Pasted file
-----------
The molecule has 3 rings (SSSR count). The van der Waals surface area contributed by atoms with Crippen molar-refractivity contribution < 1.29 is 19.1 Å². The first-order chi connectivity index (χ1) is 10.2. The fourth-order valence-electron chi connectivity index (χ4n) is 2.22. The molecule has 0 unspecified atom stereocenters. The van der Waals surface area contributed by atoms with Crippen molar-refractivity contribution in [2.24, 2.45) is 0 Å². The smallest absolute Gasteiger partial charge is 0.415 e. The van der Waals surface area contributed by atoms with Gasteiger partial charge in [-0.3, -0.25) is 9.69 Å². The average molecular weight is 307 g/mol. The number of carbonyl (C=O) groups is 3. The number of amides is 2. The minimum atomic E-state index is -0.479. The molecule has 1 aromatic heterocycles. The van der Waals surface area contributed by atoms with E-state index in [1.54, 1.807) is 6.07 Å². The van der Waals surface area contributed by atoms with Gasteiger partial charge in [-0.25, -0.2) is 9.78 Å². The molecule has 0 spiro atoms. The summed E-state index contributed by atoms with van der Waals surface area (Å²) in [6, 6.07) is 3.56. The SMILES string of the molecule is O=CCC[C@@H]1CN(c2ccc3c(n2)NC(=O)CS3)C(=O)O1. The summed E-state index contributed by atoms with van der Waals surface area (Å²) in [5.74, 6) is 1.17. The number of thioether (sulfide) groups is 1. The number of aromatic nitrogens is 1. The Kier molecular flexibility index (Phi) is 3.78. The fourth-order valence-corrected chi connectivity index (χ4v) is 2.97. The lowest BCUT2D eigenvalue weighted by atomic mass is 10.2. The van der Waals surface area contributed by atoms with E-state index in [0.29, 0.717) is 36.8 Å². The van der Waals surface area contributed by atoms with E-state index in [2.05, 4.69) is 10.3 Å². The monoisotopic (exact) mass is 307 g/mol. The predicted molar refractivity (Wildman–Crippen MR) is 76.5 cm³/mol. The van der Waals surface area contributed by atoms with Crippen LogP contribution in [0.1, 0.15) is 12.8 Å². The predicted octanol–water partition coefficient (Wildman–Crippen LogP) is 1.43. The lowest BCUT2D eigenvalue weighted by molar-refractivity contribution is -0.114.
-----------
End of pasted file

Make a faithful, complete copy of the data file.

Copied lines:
The molecule has 3 rings (SSSR count). The van der Waals surface area contributed by atoms with Crippen molar-refractivity contribution < 1.29 is 19.1 Å². The first-order chi connectivity index (χ1) is 10.2. The fourth-order valence-electron chi connectivity index (χ4n) is 2.22. The molecule has 0 unspecified atom stereocenters. The van der Waals surface area contributed by atoms with Crippen molar-refractivity contribution in [2.24, 2.45) is 0 Å². The smallest absolute Gasteiger partial charge is 0.415 e. The van der Waals surface area contributed by atoms with Gasteiger partial charge in [-0.3, -0.25) is 9.69 Å². The average molecular weight is 307 g/mol. The number of carbonyl (C=O) groups is 3. The number of amides is 2. The minimum atomic E-state index is -0.479. The molecule has 1 aromatic heterocycles. The van der Waals surface area contributed by atoms with E-state index in [1.54, 1.807) is 6.07 Å². The van der Waals surface area contributed by atoms with Gasteiger partial charge in [-0.25, -0.2) is 9.78 Å². The molecule has 0 spiro atoms. The summed E-state index contributed by atoms with van der Waals surface area (Å²) in [6, 6.07) is 3.56. The SMILES string of the molecule is O=CCC[C@@H]1CN(c2ccc3c(n2)NC(=O)CS3)C(=O)O1. The summed E-state index contributed by atoms with van der Waals surface area (Å²) in [5.74, 6) is 1.17. The number of thioether (sulfide) groups is 1. The number of aromatic nitrogens is 1. The Kier molecular flexibility index (Phi) is 3.78. The fourth-order valence-corrected chi connectivity index (χ4v) is 2.97. The lowest BCUT2D eigenvalue weighted by atomic mass is 10.2. The van der Waals surface area contributed by atoms with E-state index in [0.29, 0.717) is 36.8 Å². The van der Waals surface area contributed by atoms with E-state index in [2.05, 4.69) is 10.3 Å². The monoisotopic (exact) mass is 307 g/mol. The predicted molar refractivity (Wildman–Crippen MR) is 76.5 cm³/mol. The van der Waals surface area contributed by atoms with Crippen LogP contribution in [0.1, 0.15) is 12.8 Å². The predicted octanol–water partition coefficient (Wildman–Crippen LogP) is 1.43. The lowest BCUT2D eigenvalue weighted by molar-refractivity contribution is -0.114.